Methods of abstraction

The improvisational focus on prosodic gestures as primary musical material described in the former section, led me to intuitively adapt a general methodology of abstraction when working musically with speech. That approach is also related to the difficulty of listening to speech without focusing on the semantic content and the narrative implied by the words – the persons speaking, the setting, the time and place, and the story unfolding. In the early days of electroacoustic music, Pierre Schaeffer proposed a mode of “reduced listening” to focus listening on sounds as “objets sonores”, sound objects completely removed from any links to their cause or source (Schaeffer, 1966). While this was a productive way of listening to sounds from a new perspective, it seems to be a particularly hard exercise when listening to speech sounds, and as I was concerned with the more abstract gestural shapes of spoken utterances, I felt it was necessary to introduce some kind of filter or veil to make the words less intelligible and direct the focus towards the musical features.

This resulted in methods for abstracting and stylizing conventional musical parameters like rhythm, melody, harmony etc., in addition to extracting gestural features like phrase durations, pauses, pulse etc. The structural identity of the sound as utterance can still be quite strong, and it is interesting how far speech can be abstracted this way and still be recognizable as intentional communicative gestures.

Sound example: abstracted speech gesture

The limit of recognition seems to be when approaching static time, to the point when gestures are no longer recognized as such, and fade away perceptually as background static or ambient texture. However, I found that even with the gestural proportions intact, if the resulting music became too abstract for longer periods it would soon lose the perceived connection to speech altogether, and appear just like any other kind of abstract-sound music. The topic of speech needed to be present in the music, and I found that the most interesting things happened when I managed to strike a balance between recognition and abstraction so that the focus of perception was right on the edge between the semantic and the aesthetic. I started developing additional methods for using unprocessed speech recordings in such ways that their original sources, contexts and semantic contents become so fragmented and relativized that the result is perceived as abstracted or poetic sound structures, or sound objects in Schaeffer’s parlance. In that way, the formal aspects can be kept in focus while the topic of speech is never lost.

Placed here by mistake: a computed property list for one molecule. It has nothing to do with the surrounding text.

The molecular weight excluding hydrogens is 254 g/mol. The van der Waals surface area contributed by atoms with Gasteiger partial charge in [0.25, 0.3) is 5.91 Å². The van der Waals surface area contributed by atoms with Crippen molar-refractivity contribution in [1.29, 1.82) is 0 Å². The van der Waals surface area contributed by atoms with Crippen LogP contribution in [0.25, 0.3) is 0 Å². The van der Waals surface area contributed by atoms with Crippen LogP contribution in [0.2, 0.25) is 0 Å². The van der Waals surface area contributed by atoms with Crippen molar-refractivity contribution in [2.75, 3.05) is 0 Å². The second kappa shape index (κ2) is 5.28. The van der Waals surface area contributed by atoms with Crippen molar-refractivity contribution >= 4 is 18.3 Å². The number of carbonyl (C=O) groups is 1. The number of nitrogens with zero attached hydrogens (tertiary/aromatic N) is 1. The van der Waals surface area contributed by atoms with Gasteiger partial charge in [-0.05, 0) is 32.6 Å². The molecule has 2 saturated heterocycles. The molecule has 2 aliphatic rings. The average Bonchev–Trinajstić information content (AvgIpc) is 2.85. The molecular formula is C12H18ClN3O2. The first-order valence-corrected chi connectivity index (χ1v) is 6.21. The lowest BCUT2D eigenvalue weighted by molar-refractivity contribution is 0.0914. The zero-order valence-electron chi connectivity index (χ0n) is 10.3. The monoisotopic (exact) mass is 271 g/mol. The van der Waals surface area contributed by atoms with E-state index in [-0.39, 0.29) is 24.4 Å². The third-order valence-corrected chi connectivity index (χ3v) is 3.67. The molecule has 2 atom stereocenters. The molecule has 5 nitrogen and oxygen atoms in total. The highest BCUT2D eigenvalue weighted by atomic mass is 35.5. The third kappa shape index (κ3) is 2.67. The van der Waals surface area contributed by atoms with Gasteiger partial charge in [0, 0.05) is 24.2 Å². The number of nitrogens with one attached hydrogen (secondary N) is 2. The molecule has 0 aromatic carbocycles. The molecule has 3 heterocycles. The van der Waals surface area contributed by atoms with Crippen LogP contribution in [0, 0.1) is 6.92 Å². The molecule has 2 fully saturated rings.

Sound example: collage

So, on the one hand it seems like speech gestures can be recognizable as communicative utterances even after radical transformation and abstraction, but also that segments of perfectly intelligible speech can be organized in such a way that they are perceived as abstract sound collages while still being recognized as speech sounds.

A number of different methods and techniques have thus been developed and used in various ways for abstraction in this project:

Filtering and smoothing of the changes and contours of frequencies, amplitudes, spectrum, spectral resolution, etc.

Stylization, extension and ornamentation of melodic phrases and gestures: arpeggio, overlaps, pointillistic clouds/swarms, voice shadowing, choral doubling, counter-voices, rhythmical diminutions and augmentations, etc.

Abstraction by spatial distribution into different layers: foreground, background, frequency register, instrumentation/orchestration, etc.

Fragmentation and repetition of segments organized as collages. Like in poetry, alternative arrangement of words dissolves the narrative and places emphasis on sound qualities and formal associations.

Juxtaposition of different conversations in the same speech genre shifts focus to the common features of the genre, rather than each individual story.

Juxtaposition of different languages (same as above, but even more generalized) 

Selection by function, using only specific parts of conversation (greeting, back-channeling, laughter etc.): focus on particular types of interaction.

Early in the project I tried to conceptualize the musical possibilities resulting from these methods of abstraction in terms of continua between opposites. For instance, between the fluid continuous quality of speech and the discrete and clearly defined pitches and attacks of the piano, or between acoustic sound and speaker-mediated sound, between vocal and instrumental etc. As a result, musical ideas often took shape of transformations envisioned in a multidimensional space between such opposites.

Dimension space of opposites

However, I found that not all ideas are best thought of in terms of such opposites, and also that this very formalistic approach had its limitations incorporating the social, interactional dimensions of the speech material. The concept of speech genres however, proved an interesting way of channeling the musical ideas generated through the methods abstraction into an overall concept of speech genre portraits. Not necessarily a faithful rendering of all the typical traits characteristic of a speech genre, but developing ideas based on certain prominent features that could serve as starting points for exploring musical implications of that genre’s characteristics.

How these methods were used in practice is elaborated further in the chapter about performance methods, but before that it is necessary to look at the particular instrument system developed for this purpose, to understand how these methods were implemented in the actual tools used for performance.


Schaeffer, P. (1966). Traité des objets musicaux. Paris: Le Seuil.

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